Quaint corner for vegetarians

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Saturday, January 11, 2014


THERE'S always a bright side to life, whatever life may throw our way. The bright side of riding taxis that dare not go beyond 30kph even at night when traffic is already low? You get to see everything along the way, and read even small signs.

Like this small lighted sign along Magallanes Street on my way home last week.

The taxi had just turned from Anda Street to Magallanes when the tiny lighted sign caught my eye in that stand-alone restaurant (pansitan) of Grand Men Seng Hotel. (I never remember what that restaurant's name is, we just call it either the stand-alone resto of Men Seng or the pansitan ng Men Seng). Before noticing that lighted sign, that space used to feature some foodstuff like kaong vinegar, the season's fruits, and some other kind of vinegar. That night, I noticed the displays and tarpaulin signs were no longer there. There was a glass window and the sign, "Sushi Bar & Veggie Haus."

Having been once a vegetarian before the realities of being the editor-in-chief made me realize that being a vegetarian as a guest to regular gatherings is an inconvenience and a lot of bother to the host, anything vegetarian still catches my eye.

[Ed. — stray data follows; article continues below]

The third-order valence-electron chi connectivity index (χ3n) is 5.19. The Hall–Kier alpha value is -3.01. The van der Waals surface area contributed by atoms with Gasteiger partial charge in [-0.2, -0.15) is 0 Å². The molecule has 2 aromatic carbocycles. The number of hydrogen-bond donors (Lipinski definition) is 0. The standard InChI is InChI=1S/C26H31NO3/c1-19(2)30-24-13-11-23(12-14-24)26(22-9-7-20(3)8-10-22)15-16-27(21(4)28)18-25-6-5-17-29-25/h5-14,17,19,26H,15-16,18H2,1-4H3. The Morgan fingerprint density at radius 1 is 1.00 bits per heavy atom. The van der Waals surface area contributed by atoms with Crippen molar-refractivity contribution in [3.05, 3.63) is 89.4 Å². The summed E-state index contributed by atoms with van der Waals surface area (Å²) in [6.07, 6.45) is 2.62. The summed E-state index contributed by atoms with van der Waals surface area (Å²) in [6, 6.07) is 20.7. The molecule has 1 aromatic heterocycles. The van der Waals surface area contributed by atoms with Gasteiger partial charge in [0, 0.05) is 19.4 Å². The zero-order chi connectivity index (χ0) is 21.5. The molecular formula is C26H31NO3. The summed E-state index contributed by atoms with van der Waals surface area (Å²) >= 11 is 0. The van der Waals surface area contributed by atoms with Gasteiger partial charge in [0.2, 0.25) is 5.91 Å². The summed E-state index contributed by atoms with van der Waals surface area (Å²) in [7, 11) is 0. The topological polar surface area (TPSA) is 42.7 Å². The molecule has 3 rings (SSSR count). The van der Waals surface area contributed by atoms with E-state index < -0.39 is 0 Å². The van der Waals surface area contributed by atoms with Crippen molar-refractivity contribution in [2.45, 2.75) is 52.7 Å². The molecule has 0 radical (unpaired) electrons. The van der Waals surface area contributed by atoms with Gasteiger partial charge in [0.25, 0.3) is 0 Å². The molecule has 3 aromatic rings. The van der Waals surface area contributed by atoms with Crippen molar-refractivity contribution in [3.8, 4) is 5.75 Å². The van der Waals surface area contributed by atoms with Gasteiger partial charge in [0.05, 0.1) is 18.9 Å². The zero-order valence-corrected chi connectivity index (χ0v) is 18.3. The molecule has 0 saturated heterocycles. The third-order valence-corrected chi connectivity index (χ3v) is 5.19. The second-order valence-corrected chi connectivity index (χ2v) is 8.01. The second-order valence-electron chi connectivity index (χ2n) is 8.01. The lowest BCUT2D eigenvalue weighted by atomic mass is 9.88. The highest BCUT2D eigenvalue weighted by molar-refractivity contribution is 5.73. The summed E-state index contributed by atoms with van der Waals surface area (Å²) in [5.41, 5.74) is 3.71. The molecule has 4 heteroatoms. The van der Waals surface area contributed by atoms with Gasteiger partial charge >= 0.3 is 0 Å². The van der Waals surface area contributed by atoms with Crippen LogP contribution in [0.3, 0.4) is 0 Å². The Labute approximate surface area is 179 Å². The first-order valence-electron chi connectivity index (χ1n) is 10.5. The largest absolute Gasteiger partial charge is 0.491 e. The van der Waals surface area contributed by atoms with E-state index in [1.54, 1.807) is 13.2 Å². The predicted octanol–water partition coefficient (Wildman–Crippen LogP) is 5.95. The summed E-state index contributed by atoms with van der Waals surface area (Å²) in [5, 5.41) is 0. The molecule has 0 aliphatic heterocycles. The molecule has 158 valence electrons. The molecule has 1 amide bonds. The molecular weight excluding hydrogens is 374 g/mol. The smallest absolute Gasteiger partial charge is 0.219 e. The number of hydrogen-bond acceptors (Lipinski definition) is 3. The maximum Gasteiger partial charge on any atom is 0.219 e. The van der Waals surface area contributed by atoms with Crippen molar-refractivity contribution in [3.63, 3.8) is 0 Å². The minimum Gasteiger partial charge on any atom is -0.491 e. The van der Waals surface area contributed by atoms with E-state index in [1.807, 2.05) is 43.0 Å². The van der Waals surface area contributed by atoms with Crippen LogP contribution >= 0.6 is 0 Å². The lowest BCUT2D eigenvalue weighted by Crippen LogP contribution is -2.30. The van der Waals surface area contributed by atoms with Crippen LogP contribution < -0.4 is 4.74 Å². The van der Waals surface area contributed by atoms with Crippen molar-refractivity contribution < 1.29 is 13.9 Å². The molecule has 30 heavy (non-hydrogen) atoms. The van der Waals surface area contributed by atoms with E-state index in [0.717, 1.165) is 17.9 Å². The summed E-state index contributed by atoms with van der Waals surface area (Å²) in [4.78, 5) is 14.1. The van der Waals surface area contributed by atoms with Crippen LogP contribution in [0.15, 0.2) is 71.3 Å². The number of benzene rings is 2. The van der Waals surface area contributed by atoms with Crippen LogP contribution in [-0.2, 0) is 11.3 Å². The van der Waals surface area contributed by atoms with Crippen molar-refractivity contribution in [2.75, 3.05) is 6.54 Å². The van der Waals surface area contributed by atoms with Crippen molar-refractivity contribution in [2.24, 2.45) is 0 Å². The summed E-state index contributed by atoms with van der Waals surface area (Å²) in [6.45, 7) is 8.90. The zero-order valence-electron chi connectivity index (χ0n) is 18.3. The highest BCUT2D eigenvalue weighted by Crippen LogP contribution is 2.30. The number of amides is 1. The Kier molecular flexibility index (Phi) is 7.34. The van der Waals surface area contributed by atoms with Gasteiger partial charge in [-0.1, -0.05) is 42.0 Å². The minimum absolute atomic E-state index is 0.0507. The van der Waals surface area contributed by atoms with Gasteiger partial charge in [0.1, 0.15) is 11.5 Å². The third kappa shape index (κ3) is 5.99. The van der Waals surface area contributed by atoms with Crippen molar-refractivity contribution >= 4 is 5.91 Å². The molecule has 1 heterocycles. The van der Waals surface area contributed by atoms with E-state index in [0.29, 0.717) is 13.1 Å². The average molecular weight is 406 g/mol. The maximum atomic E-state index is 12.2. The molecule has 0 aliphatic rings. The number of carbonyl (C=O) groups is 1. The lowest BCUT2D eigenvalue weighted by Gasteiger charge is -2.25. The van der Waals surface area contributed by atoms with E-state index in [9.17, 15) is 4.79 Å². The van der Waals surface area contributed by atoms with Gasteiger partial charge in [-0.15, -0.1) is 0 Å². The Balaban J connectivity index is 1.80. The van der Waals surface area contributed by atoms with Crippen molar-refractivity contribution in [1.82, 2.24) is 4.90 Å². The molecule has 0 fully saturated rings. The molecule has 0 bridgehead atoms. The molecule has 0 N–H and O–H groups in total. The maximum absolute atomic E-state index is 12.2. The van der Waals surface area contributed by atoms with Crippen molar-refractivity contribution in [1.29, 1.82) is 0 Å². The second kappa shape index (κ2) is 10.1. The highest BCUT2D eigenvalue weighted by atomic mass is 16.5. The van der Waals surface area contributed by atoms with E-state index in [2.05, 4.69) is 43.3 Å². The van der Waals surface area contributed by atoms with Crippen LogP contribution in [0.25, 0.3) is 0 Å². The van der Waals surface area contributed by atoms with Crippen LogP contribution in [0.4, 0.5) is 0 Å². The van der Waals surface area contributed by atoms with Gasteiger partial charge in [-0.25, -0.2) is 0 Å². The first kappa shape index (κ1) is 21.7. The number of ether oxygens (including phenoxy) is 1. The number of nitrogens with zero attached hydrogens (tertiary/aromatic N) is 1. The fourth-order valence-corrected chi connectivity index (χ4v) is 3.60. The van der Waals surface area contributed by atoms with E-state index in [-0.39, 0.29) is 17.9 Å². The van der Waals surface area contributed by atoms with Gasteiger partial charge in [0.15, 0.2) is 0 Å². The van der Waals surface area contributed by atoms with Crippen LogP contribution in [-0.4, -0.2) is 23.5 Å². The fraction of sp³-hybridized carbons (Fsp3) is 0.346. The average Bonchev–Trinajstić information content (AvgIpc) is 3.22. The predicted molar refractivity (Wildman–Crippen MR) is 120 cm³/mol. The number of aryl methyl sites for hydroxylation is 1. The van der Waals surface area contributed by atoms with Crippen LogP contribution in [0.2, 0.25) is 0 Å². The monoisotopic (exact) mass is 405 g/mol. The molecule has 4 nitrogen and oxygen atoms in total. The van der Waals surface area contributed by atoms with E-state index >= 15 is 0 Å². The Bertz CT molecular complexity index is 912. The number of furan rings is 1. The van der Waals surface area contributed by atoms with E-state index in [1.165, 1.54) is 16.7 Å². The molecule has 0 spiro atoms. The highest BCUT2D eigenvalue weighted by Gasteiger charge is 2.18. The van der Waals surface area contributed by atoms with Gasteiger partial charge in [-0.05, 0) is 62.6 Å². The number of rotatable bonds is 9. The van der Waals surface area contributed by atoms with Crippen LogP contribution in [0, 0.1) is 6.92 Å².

The following night, I was there with Miggy (she's a pesca-vegetarian) and Dengdeng (she's a spaghetti-chicken eater who also likes tokwa). Miggy got a ramen (I forgot what, but it's the one with three mushrooms, go ask the waiter) and the Crunchy Maki. I got the vegetable tempura and sizzling tofu.

Deng would arrive much later.

Miggy was told that they lacked one mushroom, and if it's okay if there will only be two mushrooms. She said okay. She was also told that they're out of salmon and that if it's okay if they use tuna instead for her crunchy maki. She again said okay. Cool customer they got there.

The ramen was very good. Soup was more on the thick side (maybe it's a gomoku soyu after all) and the taste of shiitake mushroom is very distinguishable (I like shiitake, by the way). The crunchy maki is indeed crunchy, and you get 10 pieces per order. It was good, but with the rice in maki, it soon became difficult to consume all ten between the two of us (Deng doesn't like raw stuff) and the tuna is raw.

Deng got the squid teriyaki and enjoyed my sizzling tofu so much, she ordered another one.

She also got a guyabano shake that came with a cat as garnishing.

It's a carved wooden cat that you hang on the lip of a glass for decoration, but when I asked the waiter why there's a cat hanging by the lip of the glass, he said, it was "garnishing."

The squid is nicely done, tender and not chewy. But we enjoyed the tofu the most. And yes, I'd get another serving of that ramen anytime.

Where is it?

It's along Magallanes Street in that stand-alone restaurant of Grand Men Seng Hotel. Enter the restaurant it's the glass door to your left.

Oh, and they forgot my order of vegetable tempura. I didn't mind because there was more than enough for the three of us, what with Dengeng ordering another sizzling plate of tofu.

Published in the Sun.Star Davao newspaper on January 12, 2014.

Lifestyle

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